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Mauritania's Military Junta Stays Foreign Policy Course


The leaders of last month's coup in Mauritania, despite expectations, have not changed the country's foreign policy of maintaining close relations with the United States and Israel. The sparsely populated, impoverished country in the Sahara desert, analysts say, is a front-line in against the spread of Islamic extremism into western Africa.

The sound of Islamic prayer is heard everywhere in the capital Nouakchott.

Mauritania, bridging north and sub-Saharan Africa, is just one of three Arab League countries to have diplomatic ties with Israel. The other two are Jordan and Egypt.

Politically, says human rights lawyer Mohamed Ould Yarba, the close relationship with Israel was very costly for President Maaouiya Ould Taya, who was ousted by the military in a bloodless coup last month.

Mr. Yarba says Mauritania has had a complex relationship with Israel. The problem with Ould Taya, he says, is that he was too close to Israel, and too open about his relations with the government there, especially during times of Israeli raids into Palestinian territories.

This, he says, was one of the main reasons why he was ousted by the military and why the August military coup was so popular. At the same time, however, Mr. Yarba says, Mauritanians value their relationship with Israel despite their disagreement with Israeli policies toward Palestinians.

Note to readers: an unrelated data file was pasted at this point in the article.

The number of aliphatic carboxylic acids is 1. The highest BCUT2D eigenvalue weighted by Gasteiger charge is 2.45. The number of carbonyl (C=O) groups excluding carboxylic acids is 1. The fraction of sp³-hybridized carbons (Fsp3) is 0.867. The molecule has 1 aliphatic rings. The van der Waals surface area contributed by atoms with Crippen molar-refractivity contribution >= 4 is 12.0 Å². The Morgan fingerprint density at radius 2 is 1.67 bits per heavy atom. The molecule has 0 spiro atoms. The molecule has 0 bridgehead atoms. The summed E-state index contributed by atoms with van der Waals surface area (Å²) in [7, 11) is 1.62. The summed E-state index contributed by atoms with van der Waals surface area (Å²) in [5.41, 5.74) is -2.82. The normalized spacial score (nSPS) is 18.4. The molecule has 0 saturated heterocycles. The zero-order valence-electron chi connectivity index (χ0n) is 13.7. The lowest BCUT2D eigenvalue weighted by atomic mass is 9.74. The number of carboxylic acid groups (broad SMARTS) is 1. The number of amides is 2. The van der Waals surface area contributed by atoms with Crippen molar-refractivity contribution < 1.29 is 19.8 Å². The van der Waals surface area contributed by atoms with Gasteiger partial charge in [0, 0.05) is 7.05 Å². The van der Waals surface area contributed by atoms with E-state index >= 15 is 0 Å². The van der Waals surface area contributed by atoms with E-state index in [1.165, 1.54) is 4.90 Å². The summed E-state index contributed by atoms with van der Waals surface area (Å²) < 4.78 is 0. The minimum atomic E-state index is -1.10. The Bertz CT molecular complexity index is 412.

The military council now in power has declared it will keep the country's diplomatic ties with Israel intact and leave it up to the next elected government to make changes.

Mr. Yarba says Mauritanians are also very proud of their country's close ties with the United States. He says Mauritanians want to deepen cooperation in many domains. But he says, Mauritania should also reserve the right to disagree with U.S. policies in Iraq, Afghanistan and the Middle East, even if it continues to be a U.S. ally in fighting terrorism.

The U.S. government sent military experts to Mauritania this year to help tackle roaming Islamic militants, particularly a group called the Salafist Group for Preaching and Combat, an active north African movement on the U.S list of terrorist organizations.

Mauritania's military council recently gave amnesty to more than one hundred political prisoners, including many religious activists who had been persecuted by the former president, but decided to keep behind bars extremists who were suspected of having trained with Salafists in Algeria.

A West Africa analyst for a British-based research center, Olly Owen, says the military has been able to please both the domestic audience and Mauritania's international partners.

"They've certainly expressed all the intentions that people would like to see from them - both people internationally and people inside Mauritania," said Mr. Owen. "So they've been very careful to tell the domestic interests that, yes, you're going to see an end to the kind of highly repressive practices you saw in the previous regime and they've also been very careful to reassure the outside world that look we're still going to be a consistent partner on the war on terror and we're going to take the middle line in continuing to recognize Israel."

The U.S government has said it is ready to work with the country's new military council and continue cooperation in the war against international terrorism.

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